transformation

Out of pierced and broken hearts...

“What do you do with your losses?”

I remember reading this sentence in Henri Nouwen’s book With Burning Hearts about eight months ago and thinking, “Yes, Henri. Please tell me: what can be done with our losses?”

Those who are in pain tend to spend a lot of time thinking about the purposes pain serves, what we might do with it, what is happening to us when we are in it, if we actually have to pass through (instead of around) it… and many other questions like this. And it could not be a more human thing to do – to ask questions and interrogate our pain. Though I don’t think it’s essential for us to understand pain for it to transform us, I have been thinking a lot this past year about why pain transforms us and what is happening when we are in the dark nights of our souls.

I really enjoy the less visible people in stories, and as I was considering pain and broken-heartedness, I was reminded of a man mentioned in the Bible named Simeon. Simeon shows up only very briefly in the New Testament around the time Jesus was born. The particular story in which he shows up is where Jesus has just been circumcised (welcome to the world, Jesus!) and Mary and Joseph were faithfully carrying out all the Jewish ceremonies around having a new baby. Only a few things are said about Simeon: 1) He was a just and devoted man; 2) he was a man who had very eagerly anticipated the arrival of the Anointed One because of the promised liberation he would bring, and 3) he was very attuned to the Spirit. The story in Luke chapter 2 says that Simeon woke up that day feeling prompted by the Spirit to go to the temple, so he did. And there his dream came true.

He held Jesus in his arms, this newborn who would do things Simeon would never see in his Earthly lifetime. I like to imagine that, in looking into this little baby’s eyes and holding his warm little body, Simeon could perhaps see in that moment all that would come to pass – the pain, the freedom, the vastness. I like to imagine he could see and feel all the surrender, the opening, the One-ing, and the freedom that would come through the life of this sweet, brand new child who was the Light of the Cosmos. This tiny body of the One who manifested all things from poetry and stardust would grow up to be pierced and torn apart by hatred and addiction to certainty. So helpless and utterly dependent, this baby would become the man who would entangle Himself with all humankind for their total, unstoppable liberation. As Simeon was standing there after seeing this, he says, “I can die in peace now.”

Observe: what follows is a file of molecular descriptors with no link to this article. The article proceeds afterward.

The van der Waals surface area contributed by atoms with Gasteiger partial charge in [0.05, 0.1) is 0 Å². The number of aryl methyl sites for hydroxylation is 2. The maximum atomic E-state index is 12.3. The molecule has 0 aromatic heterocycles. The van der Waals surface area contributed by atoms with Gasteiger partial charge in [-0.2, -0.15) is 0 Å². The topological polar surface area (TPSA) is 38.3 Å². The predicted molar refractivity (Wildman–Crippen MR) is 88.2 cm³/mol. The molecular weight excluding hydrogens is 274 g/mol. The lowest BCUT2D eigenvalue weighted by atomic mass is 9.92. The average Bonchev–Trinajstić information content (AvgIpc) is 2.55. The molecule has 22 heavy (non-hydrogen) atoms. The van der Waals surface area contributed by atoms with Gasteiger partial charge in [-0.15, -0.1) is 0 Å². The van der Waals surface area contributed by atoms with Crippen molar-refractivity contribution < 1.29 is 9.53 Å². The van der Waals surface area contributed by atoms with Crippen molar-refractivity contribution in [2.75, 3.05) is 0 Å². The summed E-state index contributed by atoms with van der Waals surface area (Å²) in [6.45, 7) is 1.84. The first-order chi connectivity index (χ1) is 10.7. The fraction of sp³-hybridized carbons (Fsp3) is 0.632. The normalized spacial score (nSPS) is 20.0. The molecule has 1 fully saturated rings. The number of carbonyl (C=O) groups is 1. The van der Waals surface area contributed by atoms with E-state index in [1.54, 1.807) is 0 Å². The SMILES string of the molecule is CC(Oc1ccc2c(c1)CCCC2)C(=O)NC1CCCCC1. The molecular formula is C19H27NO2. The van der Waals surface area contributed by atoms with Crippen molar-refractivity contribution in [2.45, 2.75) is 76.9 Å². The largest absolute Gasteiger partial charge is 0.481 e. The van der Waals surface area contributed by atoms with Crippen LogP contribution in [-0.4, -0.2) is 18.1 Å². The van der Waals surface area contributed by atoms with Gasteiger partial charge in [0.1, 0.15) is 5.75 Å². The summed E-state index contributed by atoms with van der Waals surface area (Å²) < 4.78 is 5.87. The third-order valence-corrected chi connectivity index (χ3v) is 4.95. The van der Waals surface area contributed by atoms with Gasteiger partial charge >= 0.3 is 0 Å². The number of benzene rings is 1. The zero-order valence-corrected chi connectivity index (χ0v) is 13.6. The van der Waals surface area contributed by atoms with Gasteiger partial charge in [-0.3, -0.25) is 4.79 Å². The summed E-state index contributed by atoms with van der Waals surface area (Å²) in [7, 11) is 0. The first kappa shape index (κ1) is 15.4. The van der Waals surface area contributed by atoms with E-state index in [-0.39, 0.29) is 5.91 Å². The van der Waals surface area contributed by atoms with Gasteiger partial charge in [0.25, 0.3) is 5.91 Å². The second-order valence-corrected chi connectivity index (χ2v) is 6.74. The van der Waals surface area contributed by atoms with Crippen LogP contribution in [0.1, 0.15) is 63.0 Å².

Then out of the space of this deeply life-changing moment, Simeon looks at Mary and essentially says to her: He will pierce human hearts. And out of those pierced hearts will pour the secrets of humankind. He will pierce even your soul, Mary.

Can you imagine?

This tells me something about what we might do with our losses – our pierced and broken hearts. When our hearts are broken, we cannot help but see what is inside them. We cannot help but see exposed thoughts, feelings, defenses, fears, loves… Some of these will not be surprising, some of these will be total strangers to us, and I daresay some of these will be downright terrifying. But what is Human Life if we do not allow ourselves to see and integrate all the pieces of ourselves into the whole that is the True Self? We are left incomplete and fragmented. We might tell ourselves that we’re good just knowing what is easy to know. But that's simply not true. The things about us that are the hardest to see are the very things that are our greatest teachers. And perhaps our greatest liberators.

When our hearts are pierced and broken and our secrets pour out of our wounds, we can name them accurately and truthfully. And this is not so we can wallow and fester in our shame, but so we can make them available to the healing power of the Light. In fact, the most integral aspect of of Jesus’s liberation mission as the Light of the Cosmos is to shine this healing light on human hearts. Heart wounds, by definition, open closed hearts. We feel vulnerable in pain because, well, we are. While our social and cultural constructs have instructed us that vulnerability and authenticity is scary and bad, it is only this kind of opening that allows the transformative Light of the Cosmos to freely make its way into us.

One of my favorite recorded statements Jesus ever makes is found in John 8:12: I am the Light that shines through the cosmos; if you walk with Me, you will thrive in the Nourishing Light that gives Life and will not know darkness.